Sometimes I read the headlines and am tempted to despair. Sometimes I’m tempted to feel guilty for my own problems when I see those suffering from darkness all over the world, feeling real terrors of their own.
Then again, I know Jesus cares for all—for all the masses and for just one. He suffered and died for all. And He would do it all again—for just one.
So today, coming into Memorial Day weekend, I pray thanks for the force of Light in the world who fights against evil. The force of God Almighty is on the move. He will shine His glory into every dark, broken corner of this world.
Our God is not a God of despair. Our God is a God of GLORY and salvation from all evil and its effects.
Yes, the world looks bleak if we are absorbed in media headlines.
Yes, real people are suffering unimaginable abuses from horrifying human beings.
Yes, we might FEEL helpless.
But STOP right there!
We who are in Christ—we who have the spirit of the Living God in our hearts and minds and bodies and souls—we are NEVER, EVER helpless or hopeless! We have access to the throne room of Almighty God through Jesus. And we can call on Him in our most desperate hours.
GOD SEES US! GOD HEARS US! GOD IS DELIVERING US FROM EVIL!
Never, ever let appearances deceive or tempt to despair!
Wail and moan and be real about the pain, yes.
Wail prayers! Moan prayers!
Pour out every piece of your heart and pound the gates of heaven on behalf of the suffering, even if the suffering one is YOU!
This Memorial Day, I am remembering all who are suffering from the evil of every terrorist on this planet. Every terrorist who offends the Father of humanity by wagging an negative tongue against another or by wielding a rifle or sword.
Evil is evil. Broken is broken. God hates it all and does not look away in despair. God is acutely aware of all—of every secret thought—of every single act. He will right all wrongs.
But we cry, “WHEN?!”
Patience. Pray for patience.
Faith. Pray for faith.
Courage. Pray for courage.
God is on the move. He will wipe every tear from every eye. The suffering every soul feels here on earth will be as nothing compared to the delight we will feel when we see Him face-to-face.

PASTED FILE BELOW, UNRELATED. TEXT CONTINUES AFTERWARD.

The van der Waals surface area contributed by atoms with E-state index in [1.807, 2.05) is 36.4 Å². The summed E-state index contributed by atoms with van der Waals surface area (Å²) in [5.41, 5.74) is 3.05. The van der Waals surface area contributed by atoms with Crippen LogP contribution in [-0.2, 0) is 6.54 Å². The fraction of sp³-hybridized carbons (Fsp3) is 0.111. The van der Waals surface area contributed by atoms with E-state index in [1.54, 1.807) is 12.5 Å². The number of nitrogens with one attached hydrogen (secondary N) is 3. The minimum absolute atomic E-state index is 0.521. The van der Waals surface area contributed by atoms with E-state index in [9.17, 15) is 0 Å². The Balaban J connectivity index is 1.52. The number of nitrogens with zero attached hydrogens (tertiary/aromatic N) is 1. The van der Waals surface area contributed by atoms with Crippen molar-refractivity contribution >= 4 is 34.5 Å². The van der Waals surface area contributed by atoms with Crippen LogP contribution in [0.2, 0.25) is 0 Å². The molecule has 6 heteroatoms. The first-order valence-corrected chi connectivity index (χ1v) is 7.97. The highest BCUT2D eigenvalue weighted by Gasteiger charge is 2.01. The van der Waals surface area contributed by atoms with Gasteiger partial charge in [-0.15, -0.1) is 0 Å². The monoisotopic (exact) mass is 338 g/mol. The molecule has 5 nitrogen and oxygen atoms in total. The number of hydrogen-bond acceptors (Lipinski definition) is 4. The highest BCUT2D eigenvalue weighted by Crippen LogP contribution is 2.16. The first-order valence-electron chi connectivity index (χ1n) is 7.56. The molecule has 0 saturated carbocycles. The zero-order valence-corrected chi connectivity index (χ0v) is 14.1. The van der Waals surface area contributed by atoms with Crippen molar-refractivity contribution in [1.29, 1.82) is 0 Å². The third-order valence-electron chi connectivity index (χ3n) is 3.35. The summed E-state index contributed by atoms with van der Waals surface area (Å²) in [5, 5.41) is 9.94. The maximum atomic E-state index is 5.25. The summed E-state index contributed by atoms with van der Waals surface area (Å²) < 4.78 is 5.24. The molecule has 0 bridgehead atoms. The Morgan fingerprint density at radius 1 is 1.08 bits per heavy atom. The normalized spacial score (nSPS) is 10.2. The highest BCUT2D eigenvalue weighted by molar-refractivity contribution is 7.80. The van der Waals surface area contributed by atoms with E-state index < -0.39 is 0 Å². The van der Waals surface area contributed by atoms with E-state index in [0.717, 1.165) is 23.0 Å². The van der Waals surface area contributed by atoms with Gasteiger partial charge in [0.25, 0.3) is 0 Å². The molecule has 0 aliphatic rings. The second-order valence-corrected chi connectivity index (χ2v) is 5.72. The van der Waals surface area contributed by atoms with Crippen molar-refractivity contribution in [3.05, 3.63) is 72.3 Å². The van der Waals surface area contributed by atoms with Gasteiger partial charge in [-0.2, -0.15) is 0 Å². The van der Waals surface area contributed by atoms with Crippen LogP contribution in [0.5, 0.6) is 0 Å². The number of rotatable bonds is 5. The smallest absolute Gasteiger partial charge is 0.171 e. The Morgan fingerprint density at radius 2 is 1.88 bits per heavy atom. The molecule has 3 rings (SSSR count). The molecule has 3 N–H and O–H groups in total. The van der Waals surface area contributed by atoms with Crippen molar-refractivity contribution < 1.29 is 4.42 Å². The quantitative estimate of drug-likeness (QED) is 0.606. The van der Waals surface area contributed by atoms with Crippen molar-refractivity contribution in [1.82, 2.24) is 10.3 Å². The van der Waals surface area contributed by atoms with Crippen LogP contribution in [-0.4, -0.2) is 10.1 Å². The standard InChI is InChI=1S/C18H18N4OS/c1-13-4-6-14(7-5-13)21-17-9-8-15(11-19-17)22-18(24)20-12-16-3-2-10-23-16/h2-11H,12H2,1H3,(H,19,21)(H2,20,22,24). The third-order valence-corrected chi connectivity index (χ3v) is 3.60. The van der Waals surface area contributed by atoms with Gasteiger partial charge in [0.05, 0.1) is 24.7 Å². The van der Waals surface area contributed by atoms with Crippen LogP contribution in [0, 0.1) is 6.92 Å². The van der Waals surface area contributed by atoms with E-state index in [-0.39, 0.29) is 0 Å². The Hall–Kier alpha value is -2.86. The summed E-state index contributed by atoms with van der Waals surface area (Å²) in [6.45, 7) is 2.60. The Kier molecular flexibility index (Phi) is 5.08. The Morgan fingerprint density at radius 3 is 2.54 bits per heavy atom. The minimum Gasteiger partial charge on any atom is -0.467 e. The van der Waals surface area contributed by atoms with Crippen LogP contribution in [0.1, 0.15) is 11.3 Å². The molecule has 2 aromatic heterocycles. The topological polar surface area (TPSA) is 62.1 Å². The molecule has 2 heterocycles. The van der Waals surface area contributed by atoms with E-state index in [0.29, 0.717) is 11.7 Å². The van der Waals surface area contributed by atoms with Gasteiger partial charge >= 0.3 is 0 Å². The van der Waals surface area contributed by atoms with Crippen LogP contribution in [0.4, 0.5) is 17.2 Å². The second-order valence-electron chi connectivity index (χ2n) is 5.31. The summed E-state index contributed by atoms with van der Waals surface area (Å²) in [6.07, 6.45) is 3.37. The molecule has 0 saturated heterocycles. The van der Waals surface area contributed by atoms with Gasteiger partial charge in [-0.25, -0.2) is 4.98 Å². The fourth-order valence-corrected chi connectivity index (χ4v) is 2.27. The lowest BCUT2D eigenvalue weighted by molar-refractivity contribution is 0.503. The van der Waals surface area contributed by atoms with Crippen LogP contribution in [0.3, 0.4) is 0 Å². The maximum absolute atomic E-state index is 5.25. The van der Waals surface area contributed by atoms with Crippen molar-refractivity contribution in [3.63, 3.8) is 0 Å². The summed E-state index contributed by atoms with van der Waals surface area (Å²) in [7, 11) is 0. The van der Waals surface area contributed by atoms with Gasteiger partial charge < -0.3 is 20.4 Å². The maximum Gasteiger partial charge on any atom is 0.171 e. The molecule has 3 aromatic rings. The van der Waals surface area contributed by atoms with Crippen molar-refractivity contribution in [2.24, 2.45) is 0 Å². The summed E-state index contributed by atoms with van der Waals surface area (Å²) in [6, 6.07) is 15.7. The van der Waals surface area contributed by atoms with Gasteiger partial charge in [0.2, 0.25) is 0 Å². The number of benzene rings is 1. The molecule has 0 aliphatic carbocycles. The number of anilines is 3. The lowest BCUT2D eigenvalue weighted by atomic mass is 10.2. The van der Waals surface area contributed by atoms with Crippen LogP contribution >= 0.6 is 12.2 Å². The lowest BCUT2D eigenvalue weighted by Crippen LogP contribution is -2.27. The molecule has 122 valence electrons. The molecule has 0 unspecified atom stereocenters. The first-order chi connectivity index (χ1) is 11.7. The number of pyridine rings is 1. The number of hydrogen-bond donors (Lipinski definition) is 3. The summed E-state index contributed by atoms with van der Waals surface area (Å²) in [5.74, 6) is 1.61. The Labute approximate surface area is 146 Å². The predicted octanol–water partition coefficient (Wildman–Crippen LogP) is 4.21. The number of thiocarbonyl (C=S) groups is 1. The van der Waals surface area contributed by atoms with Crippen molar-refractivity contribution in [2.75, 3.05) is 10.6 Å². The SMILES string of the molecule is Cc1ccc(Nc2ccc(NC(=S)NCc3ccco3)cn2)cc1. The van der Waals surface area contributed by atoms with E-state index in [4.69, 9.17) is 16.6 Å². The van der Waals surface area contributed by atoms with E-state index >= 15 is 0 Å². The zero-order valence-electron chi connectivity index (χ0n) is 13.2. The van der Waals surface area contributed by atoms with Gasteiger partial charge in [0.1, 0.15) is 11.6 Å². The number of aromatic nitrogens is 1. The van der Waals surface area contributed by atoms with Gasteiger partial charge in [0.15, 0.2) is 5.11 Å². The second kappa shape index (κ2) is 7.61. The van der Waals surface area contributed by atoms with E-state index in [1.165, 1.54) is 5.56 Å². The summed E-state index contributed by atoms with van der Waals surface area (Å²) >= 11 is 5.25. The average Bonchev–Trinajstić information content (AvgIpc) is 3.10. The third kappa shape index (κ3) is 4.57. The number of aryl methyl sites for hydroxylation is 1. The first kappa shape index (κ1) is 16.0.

No prayer is too small. No person is less than another. Not in God’s eyes.
So when I’m praying for the women ISIS is raping and the daughters being taken for slaves of horror and the Christians savagely murdered, I’m also praying for those I know close to home . . .
The little six-year-old boy in town just diagnosed with a malignant brain tumor. He may live. He may die. Only God knows. God is providing.
The teenage girl raped at a party. She was drunk. Did she deserve to be violated? God is providing.
The friend who has worked beyond belief for her severely disabled daughter with 25 disabilities—for 18 years—who just discovered her funding is being cut and she’s caught in red tape. God is providing.
The friend who is weary from working long hours trying to shine the light of Jesus into dark homes of drug abuse and dysfunction, trying to help the young be safe. God is providing.
The friends whose 19 year-old son rolled his pick-up and broke his body, totaling the truck. He slipped off a roof last fall and broke his body then too. God is providing.
And then there’s me.
Little old me.
Do I dare knock on God’s door with so much suffering all around?
Oh yes, I knock on God’s door! And I knock and knock and knock, pleading my needs AND my wants.
And know what?
Almighty, loving God supplies EVERY need, always.
Yet, God does not always supply every WANT.
I want my three children with a multitude of invisible disabilities to be healed THIS side of heaven. I want it so badly that I pray daily. Doesn’t look like God’s going to give me this. At least, not yet. The kids get older and their problems grow bigger and we parents have less ability to help young adults who won’t accept help. So we watch. And we pray. And we do what we can. God is our guard.
I remember what God did for our daughter. Our beautiful, tiny daughter—all 5 feet and 100 pounds of our 23 year-old daughter who wears size 00 pants.